It’s a common lament: Kids today are over-scheduled, over-screened and over-protected. Only older folk can share tales of spending entire days playing outside — not on a team or in a game, but just playing.
“Our mom would throw us out the door in the morning and turn us loose all day and say ‘I don’t want to see you back in this house until you hear the whistle for dinner,’” said Chris Castilian, the boss of Great Outdoors Colorado. “You don’t see that anymore.”
GOCO is taking a step beyond simply deploring the lack of outdoor free time for kids and taking action. On Monday, the lottery-funded group unveils its new Generation Wild effort. With seven 15-second snippets on TV and an aggressive social media and print campaign spread across the state, the group hopes to get kids outside and grow the next generation of advocates for open spaces and outdoor recreation.
The multi-year Generation Wild campaign, which involves a lengthy list of partners, including the U.S. Forest Service, People for Bikes, REI and Colorado Parks and Wildlife, revolves around “100 Things To Do Before You’re 12.”
The list isn’t labor intensive, with activities like climbing a tree, rolling down a hill, making a mud pie, stomping through a puddle and flying a kite. The list includes some step-up adventures as well, like riding a horse and climbing a fourteener. But the idea is that getting outside begins in the backyard.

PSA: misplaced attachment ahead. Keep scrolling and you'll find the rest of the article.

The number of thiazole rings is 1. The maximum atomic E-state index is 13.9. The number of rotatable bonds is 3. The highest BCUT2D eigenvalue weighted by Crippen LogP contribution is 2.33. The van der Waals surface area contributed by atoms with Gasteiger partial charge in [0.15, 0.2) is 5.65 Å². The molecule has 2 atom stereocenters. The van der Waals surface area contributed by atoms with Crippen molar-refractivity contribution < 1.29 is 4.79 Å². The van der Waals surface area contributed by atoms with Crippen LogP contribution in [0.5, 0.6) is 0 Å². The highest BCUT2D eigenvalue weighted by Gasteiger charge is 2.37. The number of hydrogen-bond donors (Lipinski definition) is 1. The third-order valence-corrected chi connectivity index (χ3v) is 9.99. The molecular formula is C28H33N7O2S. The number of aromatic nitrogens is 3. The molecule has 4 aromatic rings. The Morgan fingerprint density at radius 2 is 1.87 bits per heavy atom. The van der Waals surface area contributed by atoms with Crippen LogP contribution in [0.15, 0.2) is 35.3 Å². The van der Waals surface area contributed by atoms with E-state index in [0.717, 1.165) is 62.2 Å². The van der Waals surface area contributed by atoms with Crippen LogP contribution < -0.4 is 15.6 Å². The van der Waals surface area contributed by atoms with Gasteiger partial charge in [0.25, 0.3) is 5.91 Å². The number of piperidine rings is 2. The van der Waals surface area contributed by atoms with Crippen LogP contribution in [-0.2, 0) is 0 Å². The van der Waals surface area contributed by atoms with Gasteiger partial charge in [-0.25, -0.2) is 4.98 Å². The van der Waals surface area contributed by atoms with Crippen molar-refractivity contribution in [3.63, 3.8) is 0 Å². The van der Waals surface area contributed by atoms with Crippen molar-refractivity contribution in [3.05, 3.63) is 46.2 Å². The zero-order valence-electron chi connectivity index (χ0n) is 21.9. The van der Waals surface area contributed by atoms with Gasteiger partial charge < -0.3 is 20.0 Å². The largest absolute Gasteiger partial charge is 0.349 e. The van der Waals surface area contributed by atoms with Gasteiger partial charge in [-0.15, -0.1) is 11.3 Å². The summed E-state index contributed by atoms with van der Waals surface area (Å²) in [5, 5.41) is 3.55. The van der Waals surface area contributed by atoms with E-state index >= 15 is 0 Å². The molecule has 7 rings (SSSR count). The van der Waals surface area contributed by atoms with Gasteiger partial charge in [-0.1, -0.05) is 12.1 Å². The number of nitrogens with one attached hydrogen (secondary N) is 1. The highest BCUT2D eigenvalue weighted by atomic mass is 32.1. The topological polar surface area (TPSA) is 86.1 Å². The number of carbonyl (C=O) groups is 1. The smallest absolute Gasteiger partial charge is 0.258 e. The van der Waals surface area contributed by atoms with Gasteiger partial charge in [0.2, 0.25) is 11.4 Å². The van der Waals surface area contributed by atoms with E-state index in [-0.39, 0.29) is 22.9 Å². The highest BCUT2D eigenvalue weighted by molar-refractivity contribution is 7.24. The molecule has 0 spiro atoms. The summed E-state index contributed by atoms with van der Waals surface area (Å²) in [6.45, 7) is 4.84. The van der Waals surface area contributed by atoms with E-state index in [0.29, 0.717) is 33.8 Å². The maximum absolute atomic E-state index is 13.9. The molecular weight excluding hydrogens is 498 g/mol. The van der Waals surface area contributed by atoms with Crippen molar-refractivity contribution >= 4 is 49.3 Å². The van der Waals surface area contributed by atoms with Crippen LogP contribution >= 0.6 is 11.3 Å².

The dual-language “100 Things” list will be available in all 261 state libraries across the state and at more than 40 Boys and Girls Clubs of Colorado,and at Colorado State Parks and Denver recreation centers.
The campaign dovetails with GOCO’s $25 million Inspire Initiative, which distributes grants to communities across the state in an effort to connect kids with wild spaces. The Inspire program’s first six communities secured $13.5 million to develop trails, recreation centers and education programs designed to foster outdoor appreciation in under-served communities like Leadville, Lamar, the San Luis Valley and Commerce City.
Connie Rule, the executive director of Boys & Girls Clubs of Colorado, likes the simplicity of Generation Wild.
“One of our priorities for young people is that they live a healthy lifestyle and being connected to the outdoors is essential to their health,” Rule said. “We try really hard to keep it general and simple. We want our activities to be fast and mobile and tend to be located in communities that are under-resourced and underserved. GOCO has a great strategy for reaching kids in those communities.”